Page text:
This ible aims to help those of us who use recycled pallets and box springs also use the bent and messed up nails that hold them together. No sense in buying new nails when you can use what was given to you!

Step 1: An Explanation of What I'm Doing.

The basic idea here is to make straight the bent and twisted nails you encounter when removing boards and joints from scrap wood.

This works best with nails that are about 2 inches or longer. Any shorter and you might hit your hands or it just becomes cumbersome to work with them.

It is important to practice finesse and not strength. Nails are not as tough as you might think, and just a little bit of convincing will get them straighted up.
You might try heating the nails up,before bending them out, you take them out the fire with needle nose pliers. The gently put them into a vice , and squeeze them straight. Then pull them out of the vice, and drop them into a can of used motor oil.This will harden them as they cool in the oil.
You know, that's an excellent idea! What method would you recommend for the heating up process? I would think a blowtorch maybe, but I dont think it would get it hot enough in an evenly heated way. <br> <br>Next, what would your recommendation be for getting the motor oil off the nails so we dont wind up with a handful of oil when we grab them out of our toolbelt? :)
This brings me back to the good ol' days of junior high shop class. For any project our teacher would only give us bent nails to use. Straightening nails was a good way to motivate us to methodically hammer wood.
I keep almost all the nails out things I break up. I normally flatten them on a small anvil or anything hard lying around. Some brads I have tried to straighten have exploded though.
Do you temper yours? I remember a summer of pulling nails from a discarded wooden walkway and the nails that followed. seemed like even the best ones always bent with a high frequency.
I find if I try and use them the same day they are straightened they are more likely to bend. If I leave them for a couple of days, it's like the metal relaxes into it's new shape and they are not so prone to bending. I don't understand why that would be the case, perhaps something to do with even relatively cold conditions causing the metal to partially aneal the stresses out or maybe age hardening or some combination of the two.
I've never had to temper mine, but I assume any method that you would use to temper a knife blade would suffice. The nails I yanked out for this instructable were really good quality I suppose. They all worked very well for the other projects I've used them in.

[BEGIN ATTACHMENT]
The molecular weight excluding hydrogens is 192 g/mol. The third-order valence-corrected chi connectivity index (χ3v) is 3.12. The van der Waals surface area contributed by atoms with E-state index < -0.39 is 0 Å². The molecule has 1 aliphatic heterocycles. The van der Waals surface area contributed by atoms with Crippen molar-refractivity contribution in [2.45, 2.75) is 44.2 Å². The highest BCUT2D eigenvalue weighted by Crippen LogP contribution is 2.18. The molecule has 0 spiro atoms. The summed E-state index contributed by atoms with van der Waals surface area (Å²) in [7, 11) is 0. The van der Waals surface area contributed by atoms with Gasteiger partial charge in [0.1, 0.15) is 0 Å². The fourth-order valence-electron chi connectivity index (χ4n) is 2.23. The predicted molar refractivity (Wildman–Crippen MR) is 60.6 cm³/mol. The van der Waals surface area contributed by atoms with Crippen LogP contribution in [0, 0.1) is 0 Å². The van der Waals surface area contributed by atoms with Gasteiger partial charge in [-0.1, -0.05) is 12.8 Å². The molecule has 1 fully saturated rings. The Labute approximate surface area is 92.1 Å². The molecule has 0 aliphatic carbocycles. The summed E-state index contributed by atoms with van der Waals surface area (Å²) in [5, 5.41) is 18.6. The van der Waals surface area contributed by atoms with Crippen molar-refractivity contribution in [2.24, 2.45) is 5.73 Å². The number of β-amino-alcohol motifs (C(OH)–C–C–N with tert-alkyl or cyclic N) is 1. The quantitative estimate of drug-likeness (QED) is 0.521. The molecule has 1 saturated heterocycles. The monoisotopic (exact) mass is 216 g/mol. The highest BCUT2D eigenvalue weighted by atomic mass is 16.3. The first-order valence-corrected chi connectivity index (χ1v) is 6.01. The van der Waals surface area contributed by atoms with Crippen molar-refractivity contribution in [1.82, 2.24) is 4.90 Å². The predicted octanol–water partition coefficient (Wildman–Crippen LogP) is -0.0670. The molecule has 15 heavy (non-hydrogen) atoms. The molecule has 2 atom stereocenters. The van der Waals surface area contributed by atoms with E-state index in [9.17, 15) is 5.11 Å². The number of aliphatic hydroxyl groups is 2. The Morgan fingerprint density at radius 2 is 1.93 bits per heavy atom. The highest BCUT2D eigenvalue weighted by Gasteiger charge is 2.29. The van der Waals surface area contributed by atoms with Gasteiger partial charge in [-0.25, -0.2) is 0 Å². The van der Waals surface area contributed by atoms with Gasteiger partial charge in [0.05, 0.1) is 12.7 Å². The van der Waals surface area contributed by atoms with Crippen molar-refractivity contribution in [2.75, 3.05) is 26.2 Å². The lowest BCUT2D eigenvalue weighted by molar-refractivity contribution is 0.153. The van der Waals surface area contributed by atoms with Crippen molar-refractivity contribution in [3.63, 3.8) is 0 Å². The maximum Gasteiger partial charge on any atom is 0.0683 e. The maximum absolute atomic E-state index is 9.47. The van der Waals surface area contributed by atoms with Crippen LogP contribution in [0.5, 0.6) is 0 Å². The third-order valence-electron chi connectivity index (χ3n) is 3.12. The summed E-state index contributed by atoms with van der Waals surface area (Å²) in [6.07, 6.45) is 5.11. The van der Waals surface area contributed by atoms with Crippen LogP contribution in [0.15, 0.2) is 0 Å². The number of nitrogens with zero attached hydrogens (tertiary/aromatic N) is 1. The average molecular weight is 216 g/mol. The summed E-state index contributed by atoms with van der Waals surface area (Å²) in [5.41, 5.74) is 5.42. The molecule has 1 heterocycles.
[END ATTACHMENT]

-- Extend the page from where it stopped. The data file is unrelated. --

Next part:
Brads exploded? How did that happen! :o) I usually don't use hard surfaces, as sometimes it flattens the head of the nail.
the worst day of work I've ever done in terms of boringness was an afternoon sitting on a concrete pad in the blazing sunshine straightening used palette nails with a wrench because my employers were too cheap to buy a second hammer, and my co-worker was hammering the straightened nails back into repaired palettes. sooooo monotonous. anyway, good tutorial. a surprising number of people just cast these away.
I can see how that would be very monotonous! It wasnt so bad for these, I only had like 20 or 30 so it went quick. Speaking of second hammers... the hammer I used in this instructable became bent. The block of wood that I straightened the nails on, has 4in nails w/ ridges on them. The wood itself I've decided is a very tough wood. When I tried to remove those 4in nails the hammer bent. I guess it was a cheap hammer. Glad I had my second hammer! Craftsman FTW!
the hammer you have in the pic is a cheap tube hammer...never buy those unless you intend to destroy them they are a waste of money. either buy a solid metal or wood handled hammer, go to a flea market and buy em
You're right it was a tube hammer. I got it as part of a kit that I received as a wedding present. I own a couple craftsman hammers and have never had any problems with them.

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